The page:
Rapping about the Old West
You won’t hear any Garth Brooks covers at the Cowboy Poetry and Music event at McIver Area on Tuesday. But you will hear just about everything else, from yodeling to songs about the Old West to goofy poetry about the ranch.
“It preserves an historical tradition,” said Pete Charles, a Truckee resident who will play at Tuesday’s event with his daughter, Jenni. “The way to keep these traditions alive is to sing it. I do it strictly in the interest of preserving the tradition of the Old West.”
Cowboy poetry dates back to the times after the Civil War era. The form of oral tradition was a way for cowboys to keep stories from their adventures alive through poetry and song. Today it’s a means of keeping the culture of the Old West alive.
Modern day cowboy poetry styles range from the silly ” like Sourdough Slim, who gets a rise out of the audience by yodeling and playing the accordion ” to the serious, like former Truckee resident Larry Maurice, who recites classic poems through song.
“I have a tendency to be more on the traditional side, probably because I grew up with classical poetry,” said Maurice, who now lives in Nevada’s Palomino Valley.
Others who will perform Tuesday night include Pat Richardson ” who Maurice describes as the “George Carlin of cowboy poetry” ” and Sourdough Slim ” who Maurice calls “everybody’s favorite sidekick.”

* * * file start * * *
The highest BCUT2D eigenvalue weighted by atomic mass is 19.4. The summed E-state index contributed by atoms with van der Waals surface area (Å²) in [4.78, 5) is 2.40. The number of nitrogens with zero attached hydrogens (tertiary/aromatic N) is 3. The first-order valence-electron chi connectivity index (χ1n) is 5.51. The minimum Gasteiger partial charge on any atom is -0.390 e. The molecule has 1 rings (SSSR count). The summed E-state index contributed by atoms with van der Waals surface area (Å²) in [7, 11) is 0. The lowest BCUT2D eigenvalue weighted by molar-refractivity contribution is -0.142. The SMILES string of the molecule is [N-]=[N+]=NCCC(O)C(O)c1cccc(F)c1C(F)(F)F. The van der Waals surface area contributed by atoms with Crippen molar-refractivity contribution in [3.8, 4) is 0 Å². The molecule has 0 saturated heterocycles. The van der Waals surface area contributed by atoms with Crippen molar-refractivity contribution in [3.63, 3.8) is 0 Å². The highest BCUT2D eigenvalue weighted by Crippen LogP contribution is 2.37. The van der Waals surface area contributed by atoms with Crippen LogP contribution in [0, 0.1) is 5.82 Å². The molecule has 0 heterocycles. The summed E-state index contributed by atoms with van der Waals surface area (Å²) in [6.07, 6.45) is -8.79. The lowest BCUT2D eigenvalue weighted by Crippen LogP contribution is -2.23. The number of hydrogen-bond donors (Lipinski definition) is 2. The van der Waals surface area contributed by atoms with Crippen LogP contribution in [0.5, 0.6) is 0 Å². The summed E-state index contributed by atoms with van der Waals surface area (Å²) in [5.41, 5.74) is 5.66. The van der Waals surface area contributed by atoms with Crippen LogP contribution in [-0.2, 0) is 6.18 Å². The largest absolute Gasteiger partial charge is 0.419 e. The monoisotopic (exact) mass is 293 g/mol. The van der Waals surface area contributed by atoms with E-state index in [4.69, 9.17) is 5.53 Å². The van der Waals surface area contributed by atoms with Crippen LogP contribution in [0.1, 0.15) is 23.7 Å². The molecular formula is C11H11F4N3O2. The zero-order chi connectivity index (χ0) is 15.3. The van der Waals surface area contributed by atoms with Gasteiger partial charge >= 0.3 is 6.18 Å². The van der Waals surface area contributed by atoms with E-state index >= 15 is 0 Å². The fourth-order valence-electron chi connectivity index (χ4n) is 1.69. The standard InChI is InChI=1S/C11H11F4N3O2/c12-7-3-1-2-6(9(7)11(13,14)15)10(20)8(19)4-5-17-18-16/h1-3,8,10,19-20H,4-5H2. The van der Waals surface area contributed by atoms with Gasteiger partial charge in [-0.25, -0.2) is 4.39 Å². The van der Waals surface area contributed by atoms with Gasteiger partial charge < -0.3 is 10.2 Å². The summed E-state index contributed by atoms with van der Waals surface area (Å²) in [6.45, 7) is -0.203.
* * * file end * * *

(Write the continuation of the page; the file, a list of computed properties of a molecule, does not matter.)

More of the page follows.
Dan Seaborg, who lives in the Russell Valley just outside of Truckee, starting performing cowboy poetry after a campout with Maurice 15 years ago.
“I fell in love with the stuff,” Seaborg said. “It’s relaxing to me. Some people sail or go out jogging. If something is bugging me, I memorize poetry.”
Even though Truckee’s cowboy presence is diminishing, Maurice said it’s “non-cowboy people” who really get a kick out of the poetry gatherings.
“It’s always fun to preach to the choir,” Maurice said, “but the idea is that if I can go to people who’ve never heard (cowboy poetry) ” and they enjoy it ” it’s a lot of fun.”
As part of Western Week and Truckee Rodeo this year, the Truckee Donner Horsemen are sponsoring a youth essay contest. The contest is open to all young people in the Truckee area.
Children can submit either a cowboy poem or an essay on any aspect of the West. The entry should not be more than 1,000 words and will be judged by a select group of educators. The age groups are: under 10 years old, 11-14, 15-18.
The winners will get to read their work (or have it read) to the public at the Cowboy Poetry and Music gathering on Tuesday, Aug. 9. Prizes will be awarded for the various categories. The event will be held at the McIver Rodeo Arena.
Essays need to be mailed to Truckee Donner Horsemen, PO Box 133, Truckee, CA 96160. Entries must be post marked by Aug. 5. For information, call 587-5555 or truckeerodeo.com.